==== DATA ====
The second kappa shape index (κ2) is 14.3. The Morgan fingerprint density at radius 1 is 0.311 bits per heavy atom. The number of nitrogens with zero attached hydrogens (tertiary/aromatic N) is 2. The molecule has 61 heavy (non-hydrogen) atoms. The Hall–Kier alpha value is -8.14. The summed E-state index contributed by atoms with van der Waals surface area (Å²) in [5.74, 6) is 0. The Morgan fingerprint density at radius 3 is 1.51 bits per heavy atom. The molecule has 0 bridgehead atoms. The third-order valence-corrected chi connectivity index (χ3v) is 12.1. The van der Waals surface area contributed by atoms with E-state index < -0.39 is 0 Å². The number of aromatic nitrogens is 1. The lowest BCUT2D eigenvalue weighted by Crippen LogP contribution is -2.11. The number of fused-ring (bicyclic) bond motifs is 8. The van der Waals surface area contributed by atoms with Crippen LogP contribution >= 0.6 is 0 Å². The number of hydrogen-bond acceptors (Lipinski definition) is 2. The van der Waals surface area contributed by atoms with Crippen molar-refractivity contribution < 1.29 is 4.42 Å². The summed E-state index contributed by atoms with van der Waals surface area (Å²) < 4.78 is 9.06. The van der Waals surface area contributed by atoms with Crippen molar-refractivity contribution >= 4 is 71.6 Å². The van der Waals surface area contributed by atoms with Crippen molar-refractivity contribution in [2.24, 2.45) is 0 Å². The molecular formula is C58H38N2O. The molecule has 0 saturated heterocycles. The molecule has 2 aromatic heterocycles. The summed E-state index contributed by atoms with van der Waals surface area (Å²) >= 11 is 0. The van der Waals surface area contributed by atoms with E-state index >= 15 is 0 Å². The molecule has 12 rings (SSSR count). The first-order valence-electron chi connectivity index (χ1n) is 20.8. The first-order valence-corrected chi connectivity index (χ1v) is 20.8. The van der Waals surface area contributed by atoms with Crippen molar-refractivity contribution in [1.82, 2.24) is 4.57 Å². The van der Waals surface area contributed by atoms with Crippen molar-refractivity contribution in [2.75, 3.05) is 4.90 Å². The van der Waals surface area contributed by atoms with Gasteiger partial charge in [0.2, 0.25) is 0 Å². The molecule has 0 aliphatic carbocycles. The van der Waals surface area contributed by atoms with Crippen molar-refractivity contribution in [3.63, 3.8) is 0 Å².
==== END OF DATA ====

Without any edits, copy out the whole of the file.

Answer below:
The second kappa shape index (κ2) is 14.3. The Morgan fingerprint density at radius 1 is 0.311 bits per heavy atom. The number of nitrogens with zero attached hydrogens (tertiary/aromatic N) is 2. The molecule has 61 heavy (non-hydrogen) atoms. The Hall–Kier alpha value is -8.14. The summed E-state index contributed by atoms with van der Waals surface area (Å²) in [5.74, 6) is 0. The Morgan fingerprint density at radius 3 is 1.51 bits per heavy atom. The molecule has 0 bridgehead atoms. The third-order valence-corrected chi connectivity index (χ3v) is 12.1. The van der Waals surface area contributed by atoms with E-state index < -0.39 is 0 Å². The number of aromatic nitrogens is 1. The lowest BCUT2D eigenvalue weighted by Crippen LogP contribution is -2.11. The number of fused-ring (bicyclic) bond motifs is 8. The van der Waals surface area contributed by atoms with Crippen LogP contribution >= 0.6 is 0 Å². The number of hydrogen-bond acceptors (Lipinski definition) is 2. The van der Waals surface area contributed by atoms with Crippen molar-refractivity contribution < 1.29 is 4.42 Å². The summed E-state index contributed by atoms with van der Waals surface area (Å²) < 4.78 is 9.06. The van der Waals surface area contributed by atoms with Crippen molar-refractivity contribution >= 4 is 71.6 Å². The van der Waals surface area contributed by atoms with Crippen molar-refractivity contribution in [2.24, 2.45) is 0 Å². The molecular formula is C58H38N2O. The molecule has 0 saturated heterocycles. The molecule has 2 aromatic heterocycles. The summed E-state index contributed by atoms with van der Waals surface area (Å²) >= 11 is 0. The van der Waals surface area contributed by atoms with E-state index >= 15 is 0 Å². The molecule has 12 rings (SSSR count). The first-order valence-electron chi connectivity index (χ1n) is 20.8. The first-order valence-corrected chi connectivity index (χ1v) is 20.8. The van der Waals surface area contributed by atoms with Crippen molar-refractivity contribution in [1.82, 2.24) is 4.57 Å². The van der Waals surface area contributed by atoms with Crippen molar-refractivity contribution in [2.75, 3.05) is 4.90 Å². The van der Waals surface area contributed by atoms with Gasteiger partial charge in [0.2, 0.25) is 0 Å². The molecule has 0 aliphatic carbocycles. The van der Waals surface area contributed by atoms with Crippen molar-refractivity contribution in [3.63, 3.8) is 0 Å².